Joining a party in progress: Saturday at Monterey Jazz Festival
I arrived Saturday to a party in progress. The strains from the Arena Stage were almost irresistible but first—the atmosphere and a little walk. Delicious people of all races and ages, about 50% over 50 I’d bet, speaking lots of languages, dressed in a smile-inducing panoply of costume, from hipster to resort wear, from ethnic to sportif, from black churchwear to Sierra hiking…and everyone looked fabulous together, like a party that said “come as you are—as you REALLY are.”
The aromatic food just pulled me to the picnic area—it was all I remembered and more…more expensive, but also more varied and very very good with my favorite New Orleans jambalaya and catfish source as well as Ethiopian, Mexican, Thai, vegan, funnel cake (!) and myriad other cuisines and treats. A stride piano was playing for the crowd. The picnic tables were bulging with people making new friends and/or meeting up—some for the 50th year. The cheerful gathering looked like a town picnic in a movie musical set in an American past for which nostalgia isn’t necessary, it seems, as the spirit of art can join people together in such harmony.
With a “story in every direction” and my jambalaya in hand, I paused at the Garden Stage where Mitch Wood and His Rocket 88’s were singing a common song. “We’re broke” Mitch said, “How about you?” When the audience answered “Broke, broke, ain’t got no dough…” in an unconvincing murmer, “hey,” Wood exhorted,“even people from Carmel can sing along!” He got ‘em. “It’s no capital crime, when you don’t have a dime!” And the audience was feeling it, “Broke, broke,” they shouted cheerfully. A master at working his audience, Woods worked them with his gravelly-voiced swinging storytelling and the Rocket 88’s ripping the ridges with a 40’s style eight-to-the-bar boogie.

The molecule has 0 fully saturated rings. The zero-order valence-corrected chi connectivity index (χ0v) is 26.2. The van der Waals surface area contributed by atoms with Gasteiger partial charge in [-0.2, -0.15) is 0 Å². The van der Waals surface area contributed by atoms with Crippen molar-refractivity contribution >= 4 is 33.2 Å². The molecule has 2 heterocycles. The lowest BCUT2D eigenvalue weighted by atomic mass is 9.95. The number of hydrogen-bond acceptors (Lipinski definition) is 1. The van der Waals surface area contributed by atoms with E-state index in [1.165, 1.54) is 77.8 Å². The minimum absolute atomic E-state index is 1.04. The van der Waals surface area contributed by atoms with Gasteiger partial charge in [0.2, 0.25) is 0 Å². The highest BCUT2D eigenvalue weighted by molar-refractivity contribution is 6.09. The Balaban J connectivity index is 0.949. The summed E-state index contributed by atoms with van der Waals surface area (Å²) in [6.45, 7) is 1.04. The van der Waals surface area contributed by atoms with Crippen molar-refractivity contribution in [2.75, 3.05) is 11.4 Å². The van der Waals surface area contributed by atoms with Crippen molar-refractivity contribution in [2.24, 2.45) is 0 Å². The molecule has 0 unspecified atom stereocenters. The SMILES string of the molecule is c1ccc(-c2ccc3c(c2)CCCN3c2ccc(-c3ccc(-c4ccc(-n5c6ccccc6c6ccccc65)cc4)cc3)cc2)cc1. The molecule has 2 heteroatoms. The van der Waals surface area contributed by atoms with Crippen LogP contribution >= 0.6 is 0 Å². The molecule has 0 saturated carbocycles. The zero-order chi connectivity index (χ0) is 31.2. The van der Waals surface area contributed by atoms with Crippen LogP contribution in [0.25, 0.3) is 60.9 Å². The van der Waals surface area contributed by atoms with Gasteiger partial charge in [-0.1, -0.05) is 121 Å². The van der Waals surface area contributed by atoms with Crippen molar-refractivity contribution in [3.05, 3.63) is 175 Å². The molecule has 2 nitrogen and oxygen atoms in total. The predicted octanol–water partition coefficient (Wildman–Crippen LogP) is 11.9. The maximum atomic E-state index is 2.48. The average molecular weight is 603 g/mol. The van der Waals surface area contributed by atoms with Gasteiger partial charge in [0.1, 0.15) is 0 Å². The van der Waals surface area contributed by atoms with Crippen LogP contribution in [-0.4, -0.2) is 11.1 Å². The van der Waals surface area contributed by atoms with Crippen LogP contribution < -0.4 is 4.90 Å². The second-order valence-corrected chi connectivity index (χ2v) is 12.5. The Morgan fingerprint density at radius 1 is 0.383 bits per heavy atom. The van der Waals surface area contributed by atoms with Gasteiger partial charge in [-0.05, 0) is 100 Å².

By nowThe Musical Majesty of New Orleans with Ivan Neville’s Dumpstaphunk and a slew of special guests were drumming up an irresistible vortex over the Jimmy Lyons Arena Stage— a parade waiting to happen! The small army of musicians looked right down from the big box stage looming over a football field size crowd looking right back up at them and, as I joined the throng it looked like musicians, instruments and their whole huge infectious sound were all just about to march down the stairs in a high brass drumline right into the welcoming arms of their audience.
Two trombones, two trumpets…and Terence Blanchard’s trumpet, a force of its own…two drumsets and another drummer sprouting a snare on his waist, hanging on straps from his shoulders, a percussionist…just in case the ensemble lost the beat…a tuba and two guitars all careened through some janglin’ tunes together, playing hallelujia gospel with a mountain twang and an African rhythm with that flatulent tuba underneath it all, came together in that irrepressible and unmistakable New Orleans sound. After igniting the crowd, guest MC Wendell Pierce from HBO’s Treme invited the arena crowd to come back and play it all again…in his city, in his neighborhood, in New Orleans. Rollicking and irresistible, the party was over too soon.